The time of growing human populations may be ending, a new study shows. And that move will affect society, the economy and the environment.
Today, the world is home to about 7.8 billion people. The study found that the world’s population may top out at 9.7 billion on or around the year 2064. But researchers think it could shrink to 8.8 billion by the end of the century.
The findings appeared in the medical publication The Lancet.
The numbers come from the Institute for Health Metrics and Evaluation (IHME) at the University of Washington in Seattle. Those estimates disagree with the findings of the United Nations Population Division. Its experts expect the population in 2100 to be 10.9 billion and rising.
U.N. Population Division chief John Wilmoth has called the new estimates "extreme."
If the study proves to be correct, however, the changes brought on by a shrinking population could be great.
"I think this is one of the more profound changes that's faced humanity ever," said Chris Murray. He is the director of the IHME and a co-author of the study.
The new estimates would be great news for the environment. Fewer people would make fewer pollutants, for example. This would lower demand for food, reducing the demand that agriculture puts on land and water.
But a shrinking population could be very bad for the economy.
Decreasing populations mean fewer people are working, which means lower gross domestic product (GDP). It also means fewer people are able to buy things, and buying things is the basis of the international economy.
"What happens when you don't have young people buying their first house…buying the first car?" asked Darrell Bricker. He is co-writer of the book, "Empty Planet: The Shock of Global Population Decline." Bricker was not involved in the study.
Also, populations age as birth rates fall.
"This is actually more serious than just simple population decline," said Zhenchao Qian, a sociology professor at Brown University in Rhode Island. He was also not involved with the research.
A smaller workforce would be supporting a larger population of older adults, Qian said. He added that this puts great demands on paying for healthcare and social programs.
Population decreases could also have geopolitical affects. Fewer workers also mean fewer soldiers, Murray said.
"The balance of power between nation-states has always been related in some ways to the size of the working-age population," he said.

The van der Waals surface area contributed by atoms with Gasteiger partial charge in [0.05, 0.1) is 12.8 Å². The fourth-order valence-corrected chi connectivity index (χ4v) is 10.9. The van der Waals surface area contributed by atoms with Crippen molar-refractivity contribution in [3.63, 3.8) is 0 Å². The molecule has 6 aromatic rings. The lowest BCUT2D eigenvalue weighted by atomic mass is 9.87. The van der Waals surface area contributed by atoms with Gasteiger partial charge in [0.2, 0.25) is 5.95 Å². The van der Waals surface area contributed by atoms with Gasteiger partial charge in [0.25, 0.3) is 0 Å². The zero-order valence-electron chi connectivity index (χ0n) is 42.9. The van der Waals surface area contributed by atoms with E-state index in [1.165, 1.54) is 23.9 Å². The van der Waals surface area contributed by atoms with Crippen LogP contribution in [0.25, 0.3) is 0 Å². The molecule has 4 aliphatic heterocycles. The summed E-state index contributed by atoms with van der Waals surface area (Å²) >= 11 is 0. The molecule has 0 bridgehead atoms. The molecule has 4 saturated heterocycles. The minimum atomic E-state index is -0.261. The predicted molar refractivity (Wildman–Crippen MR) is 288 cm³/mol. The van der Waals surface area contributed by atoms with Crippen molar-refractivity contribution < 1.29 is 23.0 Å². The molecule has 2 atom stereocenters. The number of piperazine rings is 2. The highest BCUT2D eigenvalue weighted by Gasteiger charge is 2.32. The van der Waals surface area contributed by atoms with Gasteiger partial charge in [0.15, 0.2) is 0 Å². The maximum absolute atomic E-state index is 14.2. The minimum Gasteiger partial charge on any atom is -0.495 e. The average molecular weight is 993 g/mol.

Birth rates have been decreasing worldwide because women are getting more education and face fewer restrictions on birth control.
"It's really a story about female empowerment," Bricker said.
The main difference between the IHME estimate and the U.N. study is what researchers expect will happen after birth rates hit bottom.
Population numbers change little when women have about two children each. This is known as the replacement rate. Across wealthier countries, the average birth rate is more like 1.6.
The U.N. believes birth rates will rise again over time to 1.75.
But Chris Murray disagrees.
"We see no sign of that," he said.
He believes that decreasing birth rates in places like Japan and parts of Europe will expand to other countries.
By 2100, his group estimates that nearly every country in the world would be below the replacement rate. Populations in 23 countries, including Japan, Thailand and Spain, would be half what they were in 2017.
But only if Murray and IHME researchers are right.
The U.N.'s John Wilmoth notes that both groups are basing their projections on "what's still early experience in the lives of a few countries. So…there's great uncertainty about that," he said.
"We will know much more about that in 10 or 20 years," he added. "But for now, we're both guessing.”
Murray said countries will have three ways to keep their populations from decreasing.
"One is to make it easier for women to work and have children," he said.
Most countries have policies to help working mothers, he added, but that alone does not bring the birth rate to the replacement rate.
The second way is to open their borders to immigration. But many governments, including the Trump administration in the United States, are not open to increased immigration. Anger about the European Union’s migration policies was a major issue in Britain’s vote to leave the EU.
Ibrahim Abubakar is director of the University College London Institute for Global Health. In an opinion piece published in The Lancet, he wrote if the IHME’s estimates are only 50 percent right, migration would be necessary for all nations.
Finally, some countries might decide to take away women's reproductive health rights in an effort to pressure them to have more children. He called that third way "very undesirable."
I’m Susan Shand.
VOA’s Steve Baragona reported this story. Susan Shand adapted it for Learning English. George Grow was the editor.
Words in This Story
profound - adj. deep, dramatic
author - n. one who writes an essay, book or article
gross domestic product - n. the total value of goods produced and services provided in a country during one year.Compare with
geopolitical - adj. relating to politics, especially international relations, as influenced by geographical factors.
decline - n. a decrease or lessening